We would write “\begin{align*}p\end{align*} and \begin{align*}q\end{align*}” as \begin{align*}p \land q\end{align*} and “\begin{align*}p\end{align*} or \begin{align*}q\end{align*}” as \begin{align*}p \lor q\end{align*}.

Truth tables use these symbols and are another way to analyze logic.

First, let’s relate \begin{align*}p\end{align*} and \begin{align*}\sim p\end{align*}. To make it easier, set \begin{align*}p\end{align*} as: An even number.

Therefore, \begin{align*}\sim p\end{align*} is An odd number. Make a truth table to find out if they are both true. Begin with all the “truths” of \begin{align*}p\end{align*}, true (T) or false (F).

\begin{align*}p\end{align*}
\begin{align*}T\end{align*}
\begin{align*}F\end{align*}

Next we write the corresponding truth values for \begin{align*}\sim p\end{align*}. \begin{align*}\sim p\end{align*} has the opposite truth values of \begin{align*}p\end{align*}. So, if \begin{align*}p\end{align*} is true, then \begin{align*}\sim p\end{align*} is false and vise versa.

\begin{align*}p\end{align*} \begin{align*}\sim p\end{align*}
T F
F T

Example 11: Draw a truth table for \begin{align*}p, q\end{align*} and \begin{align*}p \land q\end{align*}.

Solution: First, make columns for \begin{align*}p\end{align*} and \begin{align*}q\end{align*}. Fill the columns with all the possible true and false combinations for the two.

\begin{align*}p\end{align*} \begin{align*}q\end{align*}
\begin{align*}T\end{align*} \begin{align*}T\end{align*}
\begin{align*}T\end{align*} \begin{align*}F\end{align*}
\begin{align*}F\end{align*} \begin{align*}T\end{align*}
\begin{align*}F\end{align*} \begin{align*}F\end{align*}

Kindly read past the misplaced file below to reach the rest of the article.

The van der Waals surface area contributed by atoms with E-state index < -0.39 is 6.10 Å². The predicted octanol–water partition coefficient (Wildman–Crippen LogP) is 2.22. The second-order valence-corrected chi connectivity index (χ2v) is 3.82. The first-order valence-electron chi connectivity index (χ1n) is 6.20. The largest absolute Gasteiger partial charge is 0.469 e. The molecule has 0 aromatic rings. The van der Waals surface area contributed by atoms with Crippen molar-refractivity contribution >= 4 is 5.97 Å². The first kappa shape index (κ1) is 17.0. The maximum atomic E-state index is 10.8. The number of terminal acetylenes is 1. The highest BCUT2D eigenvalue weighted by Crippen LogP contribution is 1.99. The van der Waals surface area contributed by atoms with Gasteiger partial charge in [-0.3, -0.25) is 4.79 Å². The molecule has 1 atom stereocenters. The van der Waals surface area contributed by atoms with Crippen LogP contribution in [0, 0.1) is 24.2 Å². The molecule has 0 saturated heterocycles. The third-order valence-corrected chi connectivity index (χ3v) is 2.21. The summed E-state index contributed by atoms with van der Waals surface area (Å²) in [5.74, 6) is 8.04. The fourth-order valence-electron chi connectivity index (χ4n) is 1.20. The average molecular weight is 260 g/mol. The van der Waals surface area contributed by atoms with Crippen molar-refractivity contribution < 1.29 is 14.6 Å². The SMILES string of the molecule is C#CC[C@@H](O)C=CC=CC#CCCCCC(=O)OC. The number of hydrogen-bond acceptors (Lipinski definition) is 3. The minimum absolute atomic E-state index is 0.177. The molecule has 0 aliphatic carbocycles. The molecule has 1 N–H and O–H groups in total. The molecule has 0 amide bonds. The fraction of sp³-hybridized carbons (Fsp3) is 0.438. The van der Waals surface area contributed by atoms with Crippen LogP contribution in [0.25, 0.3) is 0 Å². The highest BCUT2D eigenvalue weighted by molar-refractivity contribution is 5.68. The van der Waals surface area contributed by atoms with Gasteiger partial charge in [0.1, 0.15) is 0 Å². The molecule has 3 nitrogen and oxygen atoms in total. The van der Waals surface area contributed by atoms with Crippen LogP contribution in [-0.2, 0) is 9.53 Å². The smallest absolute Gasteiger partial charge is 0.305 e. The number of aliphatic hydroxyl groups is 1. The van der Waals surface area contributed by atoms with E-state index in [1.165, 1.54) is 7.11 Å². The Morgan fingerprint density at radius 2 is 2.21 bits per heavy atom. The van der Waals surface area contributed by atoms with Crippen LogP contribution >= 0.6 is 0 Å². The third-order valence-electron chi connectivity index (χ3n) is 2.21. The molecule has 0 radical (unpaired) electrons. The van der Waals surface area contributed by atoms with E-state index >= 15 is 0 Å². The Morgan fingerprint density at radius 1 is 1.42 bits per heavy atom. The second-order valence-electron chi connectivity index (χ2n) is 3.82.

Notice all the combinations of \begin{align*}p\end{align*} and \begin{align*}q\end{align*}. Anytime we have truth tables with two variables, this is always how we fill out the first two columns.

Next, we need to figure out when \begin{align*}p \land q\end{align*} is true, based upon the first two columns. \begin{align*}p \land q\end{align*} can only be true if BOTH \begin{align*}p\end{align*} and \begin{align*}q\end{align*} are true. So, the completed table looks like this:

This is how a truth table with two variables and their “and” column is always filled out.

Example 12: Draw a truth table for \begin{align*}p, q\end{align*} and \begin{align*}p \lor q\end{align*}.

Solution: First, make columns for \begin{align*}p\end{align*} and \begin{align*}q\end{align*}, just like Example 11.

\begin{align*}p\end{align*} \begin{align*}q\end{align*}
\begin{align*}T\end{align*} \begin{align*}T\end{align*}
\begin{align*}T\end{align*} \begin{align*}F\end{align*}
\begin{align*}F\end{align*} \begin{align*}T\end{align*}
\begin{align*}F\end{align*} \begin{align*}F\end{align*}

Next, we need to figure out when \begin{align*}p \lor q\end{align*} is true, based upon the first two columns. \begin{align*}p \lor q\end{align*} is true if \begin{align*}p\end{align*} OR \begin{align*}q\end{align*} are true, or both are true. So, the completed table looks like this:

The difference between \begin{align*}p \land q\end{align*} and \begin{align*}p \lor q\end{align*} is the second and third rows. For “and” both \begin{align*}p\end{align*} and \begin{align*}q\end{align*} have to be true, but for “or” only one has to be true.

Example 13: Determine the truths for \begin{align*}p \land (\sim q \lor r)\end{align*}.

Solution: First, there are three variables, so we are going to need all the combinations of their truths. For three variables, there are always 8 possible combinations.

\begin{align*}p\end{align*} \begin{align*}q\end{align*} \begin{align*}r\end{align*}
\begin{align*}T\end{align*} \begin{align*}T\end{align*} \begin{align*}T\end{align*}